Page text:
Court of Appeals of Texas, Third District, Austin
COUNTY COURT AT LAW NO. 1 OF TRAVIS COUNTY NO.
C-1-CV-10-007442, HONORABLE ERIC SHEPPERD, JUDGE PRESIDING
Chief Justice Rose, Justices Goodwin and Bourland
OLSON BOURLAND, JUSTICE.
Veigel appeals from a summary judgment rendered in favor of
the Texas Boll Weevil Eradication Foundation, Inc., in its
suit to collect assessments for the operation of
pest-eradication programs for the years 1999 and 2001. In
2010, after obtaining two default judgments against Veigel
Farms, Inc., on August 10, 2000, and September 29, 2004, the
Foundation sued Veigel personally as Secretary and Director
of Veigel Farms, Inc., which had forfeited its corporate
privileges at the time the debts were incurred. On
cross-motions for summary judgment, the district court
granted the Foundation's motion and denied Veigel's.
Veigel appeals,  arguing that the suit is time-barred by
the statute of limitations or, alternatively, by laches, res
judicata, and collateral estoppel, and that he raised a
genuine issue of material fact that defeated the
Foundation's motion for summary judgment. For the reasons
that follow, we will reverse the trial court's orders and
render judgment in favor of Veigel.
and Procedural Background
Texas Legislature created the Foundation to manage programs
aimed at eradicating the boll weevil and the pink bollworm
from cotton crops in Texas. See Tex. Agric. Code
§ 74.1011(a). The Foundation is a
"quasi-governmental entity" operating under the
supervision and control of the commissioner of agriculture
and is authorized, subject to referendum approval by affected
cotton growers, to collect assessments that it uses to
operate its eradication programs. See id.
§§ 74.101, .113. Veigel Farms, Inc., is a Texas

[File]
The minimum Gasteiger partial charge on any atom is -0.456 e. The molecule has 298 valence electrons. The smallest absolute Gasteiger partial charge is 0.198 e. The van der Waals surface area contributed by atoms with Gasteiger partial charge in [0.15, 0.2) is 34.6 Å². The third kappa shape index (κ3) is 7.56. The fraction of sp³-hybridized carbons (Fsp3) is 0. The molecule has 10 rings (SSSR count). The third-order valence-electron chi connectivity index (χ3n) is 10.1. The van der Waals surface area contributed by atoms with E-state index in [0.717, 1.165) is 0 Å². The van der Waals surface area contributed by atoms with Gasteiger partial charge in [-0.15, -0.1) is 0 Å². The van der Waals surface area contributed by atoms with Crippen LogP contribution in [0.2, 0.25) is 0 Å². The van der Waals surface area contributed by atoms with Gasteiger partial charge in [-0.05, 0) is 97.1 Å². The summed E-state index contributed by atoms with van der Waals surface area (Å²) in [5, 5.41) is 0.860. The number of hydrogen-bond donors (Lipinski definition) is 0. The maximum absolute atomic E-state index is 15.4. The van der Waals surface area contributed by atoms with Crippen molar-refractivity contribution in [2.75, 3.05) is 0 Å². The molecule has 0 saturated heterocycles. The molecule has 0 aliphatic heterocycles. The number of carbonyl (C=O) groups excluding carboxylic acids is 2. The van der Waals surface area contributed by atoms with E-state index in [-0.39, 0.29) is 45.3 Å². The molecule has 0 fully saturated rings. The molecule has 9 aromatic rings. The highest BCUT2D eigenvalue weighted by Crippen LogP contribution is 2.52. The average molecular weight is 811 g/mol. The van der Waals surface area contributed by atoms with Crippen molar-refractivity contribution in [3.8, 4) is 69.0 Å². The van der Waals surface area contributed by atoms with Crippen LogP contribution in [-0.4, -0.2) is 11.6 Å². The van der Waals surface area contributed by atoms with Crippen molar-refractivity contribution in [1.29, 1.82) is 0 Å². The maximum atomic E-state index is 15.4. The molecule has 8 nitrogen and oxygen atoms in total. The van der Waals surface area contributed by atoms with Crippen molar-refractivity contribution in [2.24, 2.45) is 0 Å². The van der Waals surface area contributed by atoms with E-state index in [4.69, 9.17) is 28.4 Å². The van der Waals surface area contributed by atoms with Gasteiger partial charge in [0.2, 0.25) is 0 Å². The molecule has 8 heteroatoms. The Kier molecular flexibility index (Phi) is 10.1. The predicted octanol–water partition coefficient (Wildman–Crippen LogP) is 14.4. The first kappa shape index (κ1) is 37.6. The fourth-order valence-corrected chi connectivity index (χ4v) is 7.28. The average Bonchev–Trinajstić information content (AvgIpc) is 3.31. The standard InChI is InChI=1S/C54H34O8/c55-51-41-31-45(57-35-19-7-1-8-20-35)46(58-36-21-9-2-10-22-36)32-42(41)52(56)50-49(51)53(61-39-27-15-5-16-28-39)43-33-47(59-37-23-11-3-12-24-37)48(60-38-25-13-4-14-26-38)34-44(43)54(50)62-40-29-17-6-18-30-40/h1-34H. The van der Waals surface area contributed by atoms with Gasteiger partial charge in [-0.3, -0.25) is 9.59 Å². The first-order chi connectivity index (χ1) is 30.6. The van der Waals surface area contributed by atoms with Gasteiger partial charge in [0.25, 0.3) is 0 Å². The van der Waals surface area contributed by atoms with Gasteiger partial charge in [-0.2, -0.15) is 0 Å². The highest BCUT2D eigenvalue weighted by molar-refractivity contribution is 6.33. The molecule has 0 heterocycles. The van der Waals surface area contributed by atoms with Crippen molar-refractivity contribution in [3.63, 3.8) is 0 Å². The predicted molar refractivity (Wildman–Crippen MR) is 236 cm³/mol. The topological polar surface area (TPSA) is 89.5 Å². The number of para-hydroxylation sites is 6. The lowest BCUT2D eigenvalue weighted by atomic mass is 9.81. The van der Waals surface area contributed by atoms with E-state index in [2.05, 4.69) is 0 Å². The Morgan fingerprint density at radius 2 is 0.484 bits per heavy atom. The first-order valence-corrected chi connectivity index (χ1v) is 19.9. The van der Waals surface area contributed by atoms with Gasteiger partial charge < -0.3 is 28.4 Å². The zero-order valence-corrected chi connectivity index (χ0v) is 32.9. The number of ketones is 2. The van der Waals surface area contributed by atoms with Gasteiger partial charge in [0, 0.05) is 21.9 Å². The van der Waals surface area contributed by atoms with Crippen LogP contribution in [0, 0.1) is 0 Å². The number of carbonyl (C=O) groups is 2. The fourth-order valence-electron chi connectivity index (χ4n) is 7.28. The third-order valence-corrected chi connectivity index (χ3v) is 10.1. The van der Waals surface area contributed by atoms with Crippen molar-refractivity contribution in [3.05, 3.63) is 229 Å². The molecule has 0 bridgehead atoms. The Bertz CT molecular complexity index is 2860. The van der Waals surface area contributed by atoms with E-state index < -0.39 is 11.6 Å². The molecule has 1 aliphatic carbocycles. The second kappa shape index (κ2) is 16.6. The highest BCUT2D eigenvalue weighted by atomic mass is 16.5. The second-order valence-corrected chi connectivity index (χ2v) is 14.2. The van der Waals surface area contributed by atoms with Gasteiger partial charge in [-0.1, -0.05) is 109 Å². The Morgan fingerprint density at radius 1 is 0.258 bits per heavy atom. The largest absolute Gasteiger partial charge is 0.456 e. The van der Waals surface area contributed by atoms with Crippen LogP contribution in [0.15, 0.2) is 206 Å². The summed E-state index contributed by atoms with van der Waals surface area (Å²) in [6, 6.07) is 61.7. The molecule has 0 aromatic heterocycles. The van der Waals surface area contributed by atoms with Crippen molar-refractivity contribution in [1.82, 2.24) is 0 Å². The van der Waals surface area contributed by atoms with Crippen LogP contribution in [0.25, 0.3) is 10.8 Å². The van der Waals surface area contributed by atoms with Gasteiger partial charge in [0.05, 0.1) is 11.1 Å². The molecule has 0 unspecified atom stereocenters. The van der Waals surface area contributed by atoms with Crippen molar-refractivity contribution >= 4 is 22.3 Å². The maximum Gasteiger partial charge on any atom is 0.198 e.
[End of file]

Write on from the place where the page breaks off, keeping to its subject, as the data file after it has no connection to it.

corporation that farmed cotton for commercial production from
1999 to 2002. During that time, Steve Veigel was Secretary
and Director of Veigel Farms. Alleging failure to pay
assessments levied in 1999 and 2001, the Foundation sued
Veigel Farms and obtained default judgments against the farm
in 2000 and 2004.
Farms's corporate privileges were forfeited for failure
to pay franchise taxes from August 1996 to September 2002 and
again from October 2003 to January 2006. See Tex.
Tax Code § 171.251(2). The parties agree that it was
during these periods of forfeiture that the assessments at
issue were incurred, the suits to collect them were filed,
and the default judgments against Veigel Farms were signed.
In August 2010, the Foundation initiated the underlying suit
against Veigel personally seeking to collect on the default
judgments under a tax statute that provides that officers and
directors are personally liable for corporate debts incurred
during forfeiture periods. See id. §
171.255(a). The Foundation sought a total of $26, 158.22 for
the two judgments or, in the alternative, $14, 726.06 for the
two assessments alone. On August 30, 2010, Veigel filed
special exceptions, an answer, a motion to dismiss, and a
motion for summary judgment. Veigel asserted as affirmative
defenses payment, laches, res judicata, collateral estoppel,
and limitations. In his motion for summary judgment, Veigel
sought judgment based on limitations, noting that the
Foundation's lawsuit was filed more than four years after
the underlying 1999 and 2001 assessments were due or the
default judgments related to those assessments were signed.
He further argued he was entitled to judgment on his defenses